The modular self-reconfigurable robot (MSRR) system created by scientists at Cornell University and the University of Pennsylvania is composed of several modules that connect to one another to form larger robotic structures.
By reconfiguring the arrangement of these modules, the robots can transform from a wheeled robot into an arm able to lift and move objects, or a snake-like robot that can climb stairs. The results of their experiments is detailed in the report, “An integrated system for perception-driven autonomy with modular robots,” published today in Science Robotics.
In the ‘snake’ design, the modular robot sheds two of its wheeled parts and is able to navigate a small staircase. Source: Tarik Tosun
“One of the big potentials of modular robotics in the autonomous field is that they can adapt their capabilities based on the environment they encounter,” said Jonathan Daudelin, a Ph.D. candidate at Cornell University, and one of the authors of the report. “You may have a robot that does really well at climbing stairs, but it may not be able to reach into a crevice. Or you may have a robot that can drive around like a car but can’t climb over uneven terrain.”
Tarik Tosun, another co-author and a Ph.D student in mechanical engineering and applied mechanics at the University of Pennsylvania, said a modular design adds flexibility as well as complexity because the reconfiguring robot has to make more decisions.
“At the very highest level of decision making, if we want to solve a problem with these robots, we have to decide not only what they’re going to do, like what you’d do for a regular robot, but also what they’re going to be — what shape they’re going to assume to complete their task,” he said.
“The question of autonomy becomes more complicated and more interesting when you have this kind of system,” said Hadas Kress-Gazit, one of the authors of the report and an associate professor at Cornell University. “The added complexity when we’re talking about modular robots is a design question, which is the shape of the robot.”
“We’re not restricted to one shape of a robot that can perform well in some environments, and maybe less well in other environments,” she said. “We can change the shape to actually be appropriate for the task it’s trying to do, and for the environment in which it’s working.”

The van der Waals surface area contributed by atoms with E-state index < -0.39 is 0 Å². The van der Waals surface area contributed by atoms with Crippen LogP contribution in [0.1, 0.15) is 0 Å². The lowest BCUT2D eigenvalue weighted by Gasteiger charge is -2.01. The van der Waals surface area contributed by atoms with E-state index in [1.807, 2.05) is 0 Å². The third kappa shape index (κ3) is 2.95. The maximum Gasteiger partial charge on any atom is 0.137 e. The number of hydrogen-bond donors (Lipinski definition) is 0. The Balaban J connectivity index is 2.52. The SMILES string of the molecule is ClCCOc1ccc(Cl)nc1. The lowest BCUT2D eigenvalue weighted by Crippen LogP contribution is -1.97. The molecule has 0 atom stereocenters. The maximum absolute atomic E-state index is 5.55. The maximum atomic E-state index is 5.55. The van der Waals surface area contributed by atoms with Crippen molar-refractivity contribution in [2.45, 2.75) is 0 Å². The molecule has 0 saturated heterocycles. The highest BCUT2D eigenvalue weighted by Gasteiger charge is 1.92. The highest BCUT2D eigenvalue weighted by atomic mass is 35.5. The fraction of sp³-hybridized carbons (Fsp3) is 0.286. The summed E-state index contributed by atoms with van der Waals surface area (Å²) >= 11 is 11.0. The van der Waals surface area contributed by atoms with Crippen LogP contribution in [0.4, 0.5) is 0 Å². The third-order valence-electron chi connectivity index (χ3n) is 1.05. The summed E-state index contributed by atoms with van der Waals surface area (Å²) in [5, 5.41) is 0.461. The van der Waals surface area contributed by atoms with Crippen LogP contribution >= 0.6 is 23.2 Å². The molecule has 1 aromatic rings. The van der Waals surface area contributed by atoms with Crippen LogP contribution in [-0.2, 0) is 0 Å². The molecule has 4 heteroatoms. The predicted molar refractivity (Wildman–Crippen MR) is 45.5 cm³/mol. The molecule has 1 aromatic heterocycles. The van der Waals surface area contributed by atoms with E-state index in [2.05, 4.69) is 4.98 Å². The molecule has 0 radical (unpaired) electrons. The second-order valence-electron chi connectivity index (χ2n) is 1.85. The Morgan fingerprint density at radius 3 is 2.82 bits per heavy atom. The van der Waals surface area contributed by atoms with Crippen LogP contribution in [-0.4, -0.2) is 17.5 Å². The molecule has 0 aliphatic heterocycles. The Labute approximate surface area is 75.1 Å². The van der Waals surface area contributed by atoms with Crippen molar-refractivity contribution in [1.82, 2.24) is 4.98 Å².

The modular design of the reconfiguring robot allows it to reconfigure quickly depending on the task ahead of it. Source: Tarik Tosun
The modular components are based on the SMORES-EP system, also developed at the University of Pennsylvania. Each cube-like module is about 3 in. wide, weighs about 1 lb., and has two wheels.
On four of the faces, an array of electro-permanent magnets allows any module to connect to another module. Because energy is only needed for the magnet when it makes or breaks a connection, the electro-permanent magnets can be beneficial for smaller robots with limited battery life, Tosun said.
Sensing the environment was done through a centralized sensor module, along with cameras and a computer, that made it easier for the system to make decisions for the higher-level tasks and reasoning for the overall objective of the cluster of smaller robots.
On the software side, the team used a suite of perception tools and library of configurations and actions for the reconfiguring robot to choose from. The system can reassemble itself into a scorpion, a snake, or a wheeled configuration to move around. The robot can also transform to a “proboscis” configuration that can pull and transport objects.
Reassembly does not even require that all the modules that remove themselves reconnect each time – in the video above, two of the mobile blocks stayed put while the snake-robot climbed “stairs” to deliver the object, reattaching themselves later.
Future applications for a reconfiguring robot could be as mundane as delivering letters or collecting objects around a home, or more importantly, in search-and-rescue scenarios.
“If you’re going into a disaster zone, it might not even be clear what the task is before you actually go in. If you’re going into a collapsed building, you don’t know what it looks like on the inside, or whether there are people in there that you might want to rescue,” said Tosun. “So having a robot that is very versatile can be useful in that scenario, because it could go in, assess its surroundings, and maybe choose to become a snake to go through a small crevice or even a shelter to protect people from falling rubble.”
Keith Shaw is the Editor-in-chief for Robotics Business Review. Prior to joining EH Media, he worked as an editor for Network World, Computerworld and various newspapers across Massachusetts, New York, and Florida. He holds a degree in journalism from Syracuse University.
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